This Hollywood mother is a star in her own right.
Though she is indeed the mother of actors Owen, Luke, and Andrew, she isn’t primarily known for that biological fact. And while she did indeed assist Richard Avedon on his groundbreaking photo opus In the American West (1985), she isn’t primarily known for that professional bullet point.
Laura Wilson is an important and renowned American photographer in her own right.
She learned from a master, traveling with Avedon all over the West and Southwest during the summers of 1979 to 1985, assisting him, documenting his creative process, and eventually writing the text for In the American West, as well as producing her own behind-the-scenes book, Avedon at Work. Famed as a fashion photographer, Avedon plucked everyday rural people — ranchers, drifters, secretaries, roughnecks — out of their native contexts and placed them against a stark white backdrop for his portraits. Wilson, striking out on her own in 1985 and free to develop her own photographic sensibility, went the other direction: deeper into the very particular authentic contexts of her subjects’ lives.
Attracted to the “openness and sparseness” of the West, she remained visually more interested in its inhabitants than its topography. “I’m a photographer of people,” she says from her home in Dallas, “so the landscape is a part of [my] pictures as a way to express more about the people. What really holds my attention is the power of the human figure and the face. My intention is to reveal something of the character of the person through the strength of the portrait.”
She finds herself particularly drawn to “people who live in an enclosed world — those people who live in isolated communities, whether by circumstance or by accomplishment. I’m always curious and wanting to know more.” That curiosity has led to profound photo studies — of people like Watt Matthews of the Lambshead Ranch 175 miles west of Dallas, members of the Hutterite community of Montana, the six-man football teams in small-town Texas — that later became acclaimed books.
Wilson’s latest book, That Day: Portraits in the American West, addresses subjects that have interested or concerned her over the years; most of the images have never been published or seen before. The companion exhibition, at the Amon Carter Museum of American Art, mounts 72 photographs that explore everything from dogfighting to debutantes.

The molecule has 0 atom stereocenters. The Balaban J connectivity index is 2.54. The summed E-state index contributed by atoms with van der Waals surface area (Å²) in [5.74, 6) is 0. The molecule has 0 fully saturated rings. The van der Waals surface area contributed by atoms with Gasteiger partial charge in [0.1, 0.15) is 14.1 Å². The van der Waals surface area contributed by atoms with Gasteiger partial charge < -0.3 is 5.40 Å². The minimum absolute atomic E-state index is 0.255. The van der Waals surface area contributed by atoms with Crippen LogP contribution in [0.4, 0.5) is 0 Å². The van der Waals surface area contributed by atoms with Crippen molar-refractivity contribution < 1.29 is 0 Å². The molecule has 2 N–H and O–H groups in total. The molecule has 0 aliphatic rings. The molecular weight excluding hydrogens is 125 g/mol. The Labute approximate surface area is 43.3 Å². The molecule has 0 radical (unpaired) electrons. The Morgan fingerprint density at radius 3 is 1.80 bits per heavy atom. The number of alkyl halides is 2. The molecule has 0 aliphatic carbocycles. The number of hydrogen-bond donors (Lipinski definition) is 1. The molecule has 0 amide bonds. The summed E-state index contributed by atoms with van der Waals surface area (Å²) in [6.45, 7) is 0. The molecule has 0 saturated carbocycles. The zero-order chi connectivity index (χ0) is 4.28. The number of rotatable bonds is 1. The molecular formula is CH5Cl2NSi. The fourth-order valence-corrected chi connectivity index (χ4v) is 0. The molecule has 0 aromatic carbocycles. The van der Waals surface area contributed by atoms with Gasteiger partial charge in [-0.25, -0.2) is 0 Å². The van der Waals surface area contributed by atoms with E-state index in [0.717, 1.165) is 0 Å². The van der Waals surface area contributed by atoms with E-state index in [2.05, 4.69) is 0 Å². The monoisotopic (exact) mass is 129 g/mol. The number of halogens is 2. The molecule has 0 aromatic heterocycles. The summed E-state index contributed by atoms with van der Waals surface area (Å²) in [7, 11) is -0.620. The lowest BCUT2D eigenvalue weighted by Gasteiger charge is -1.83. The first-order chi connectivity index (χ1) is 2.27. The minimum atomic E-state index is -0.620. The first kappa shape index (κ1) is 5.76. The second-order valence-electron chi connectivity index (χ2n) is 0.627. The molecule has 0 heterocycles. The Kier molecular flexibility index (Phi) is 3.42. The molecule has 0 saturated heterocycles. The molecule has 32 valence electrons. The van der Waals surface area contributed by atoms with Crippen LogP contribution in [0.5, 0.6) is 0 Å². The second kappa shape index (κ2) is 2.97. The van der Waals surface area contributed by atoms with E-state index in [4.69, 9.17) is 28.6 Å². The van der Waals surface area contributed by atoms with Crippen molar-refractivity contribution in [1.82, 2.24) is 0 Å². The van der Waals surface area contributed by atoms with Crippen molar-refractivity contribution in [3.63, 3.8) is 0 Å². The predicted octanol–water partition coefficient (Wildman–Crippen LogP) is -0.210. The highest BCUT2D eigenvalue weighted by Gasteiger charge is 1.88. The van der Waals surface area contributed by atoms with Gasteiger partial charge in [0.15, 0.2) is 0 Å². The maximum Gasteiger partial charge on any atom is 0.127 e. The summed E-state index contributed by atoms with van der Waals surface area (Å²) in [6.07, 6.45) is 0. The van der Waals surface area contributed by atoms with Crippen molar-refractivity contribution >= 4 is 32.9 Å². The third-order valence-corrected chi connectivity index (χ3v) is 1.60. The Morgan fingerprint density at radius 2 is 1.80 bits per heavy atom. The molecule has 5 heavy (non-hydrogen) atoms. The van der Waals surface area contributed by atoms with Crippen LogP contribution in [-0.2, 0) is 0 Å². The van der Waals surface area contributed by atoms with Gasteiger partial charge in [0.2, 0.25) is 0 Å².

“What interests me,” Wilson realized from doing the book and exhibition, “is that I’ve always known people removed from mainstream America.” Currently photographing people in the movie business and the arts, she sees a similarity: “Those people are removed from the mainstream by their accomplishments. In many cases, they are as removed as the Hutterites or people from other isolated groups might be.”
Wilson does not seek to put the differences of her subjects on display. As she likes to quote Eudora Welty, her aim has been “ ‘... not to point the finger in judgment but to part a curtain, that invisible shadow that falls between people, the veil of indifference to each other’s presence, each other’s wonder, each other’s human plight.’ ”
She feels lucky, she says, to have met every person she’s photographed — from a sheriff in East Texas to Navy fighter pilots in Nevada, from artist Donald Judd to playwright-actor Sam Shepard, “and all the unknown people who are very impressive in their own right.” She’s grateful for all of it, even when the subject matter has been difficult — like the time she spent among the Oglala Sioux on the Pine Ridge Indian Reservation: “As desperate as that situation is, I feel it’s important that I saw it so that I might photograph it and perhaps bring attention to the conditions.”
Avedon’s example early in her career mentored Wilson in the art of stunning portraits that reflected the artist as much as they did the subject. In her own work, Wilson has sought out the heart of the matter. “I’ve tried to be true to the subject,” she says. “I’ve chosen my subjects based on achievement rather than appearance. I hope my work shows my enormous respect for the people themselves. I care about expressing the person — not about my idea of the person but my response to their innate dignity and strength.”
That Day: Laura Wilson is on view at the Amon Carter Museum of American Art in Fort Worth, Texas, through February 14.
From the February/March 2016 issue.